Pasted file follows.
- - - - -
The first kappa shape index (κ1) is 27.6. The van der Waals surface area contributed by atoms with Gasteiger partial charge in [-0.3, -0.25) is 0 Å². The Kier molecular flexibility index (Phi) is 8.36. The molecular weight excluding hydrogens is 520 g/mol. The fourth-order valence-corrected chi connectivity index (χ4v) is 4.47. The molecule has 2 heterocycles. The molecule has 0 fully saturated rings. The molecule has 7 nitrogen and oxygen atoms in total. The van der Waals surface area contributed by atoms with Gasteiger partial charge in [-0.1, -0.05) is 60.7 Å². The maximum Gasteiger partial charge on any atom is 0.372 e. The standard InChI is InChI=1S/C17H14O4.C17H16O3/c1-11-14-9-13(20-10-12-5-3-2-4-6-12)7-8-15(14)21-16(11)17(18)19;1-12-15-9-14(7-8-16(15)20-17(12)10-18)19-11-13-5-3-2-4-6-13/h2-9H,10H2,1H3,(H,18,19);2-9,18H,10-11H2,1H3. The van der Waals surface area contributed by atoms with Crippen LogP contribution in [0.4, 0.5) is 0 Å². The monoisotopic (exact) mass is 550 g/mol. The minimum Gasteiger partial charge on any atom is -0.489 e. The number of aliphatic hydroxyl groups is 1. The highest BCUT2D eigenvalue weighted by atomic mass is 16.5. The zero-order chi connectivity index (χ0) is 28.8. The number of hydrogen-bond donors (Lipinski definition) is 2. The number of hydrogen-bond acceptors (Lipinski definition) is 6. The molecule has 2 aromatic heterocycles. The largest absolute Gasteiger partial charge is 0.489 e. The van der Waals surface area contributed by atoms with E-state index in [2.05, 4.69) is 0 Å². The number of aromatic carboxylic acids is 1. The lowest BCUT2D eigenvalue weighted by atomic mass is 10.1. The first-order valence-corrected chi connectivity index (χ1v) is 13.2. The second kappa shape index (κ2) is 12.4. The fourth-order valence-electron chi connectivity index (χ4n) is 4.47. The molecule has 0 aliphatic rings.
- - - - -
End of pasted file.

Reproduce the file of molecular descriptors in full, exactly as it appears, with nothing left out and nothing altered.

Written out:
The first kappa shape index (κ1) is 27.6. The van der Waals surface area contributed by atoms with Gasteiger partial charge in [-0.3, -0.25) is 0 Å². The Kier molecular flexibility index (Phi) is 8.36. The molecular weight excluding hydrogens is 520 g/mol. The fourth-order valence-corrected chi connectivity index (χ4v) is 4.47. The molecule has 2 heterocycles. The molecule has 0 fully saturated rings. The molecule has 7 nitrogen and oxygen atoms in total. The van der Waals surface area contributed by atoms with Gasteiger partial charge in [-0.1, -0.05) is 60.7 Å². The maximum Gasteiger partial charge on any atom is 0.372 e. The standard InChI is InChI=1S/C17H14O4.C17H16O3/c1-11-14-9-13(20-10-12-5-3-2-4-6-12)7-8-15(14)21-16(11)17(18)19;1-12-15-9-14(7-8-16(15)20-17(12)10-18)19-11-13-5-3-2-4-6-13/h2-9H,10H2,1H3,(H,18,19);2-9,18H,10-11H2,1H3. The van der Waals surface area contributed by atoms with Crippen LogP contribution in [0.4, 0.5) is 0 Å². The monoisotopic (exact) mass is 550 g/mol. The minimum Gasteiger partial charge on any atom is -0.489 e. The number of aliphatic hydroxyl groups is 1. The highest BCUT2D eigenvalue weighted by atomic mass is 16.5. The zero-order chi connectivity index (χ0) is 28.8. The number of hydrogen-bond donors (Lipinski definition) is 2. The number of hydrogen-bond acceptors (Lipinski definition) is 6. The molecule has 2 aromatic heterocycles. The largest absolute Gasteiger partial charge is 0.489 e. The van der Waals surface area contributed by atoms with E-state index in [2.05, 4.69) is 0 Å². The number of aromatic carboxylic acids is 1. The lowest BCUT2D eigenvalue weighted by atomic mass is 10.1. The first-order valence-corrected chi connectivity index (χ1v) is 13.2. The second kappa shape index (κ2) is 12.4. The fourth-order valence-electron chi connectivity index (χ4n) is 4.47. The molecule has 0 aliphatic rings.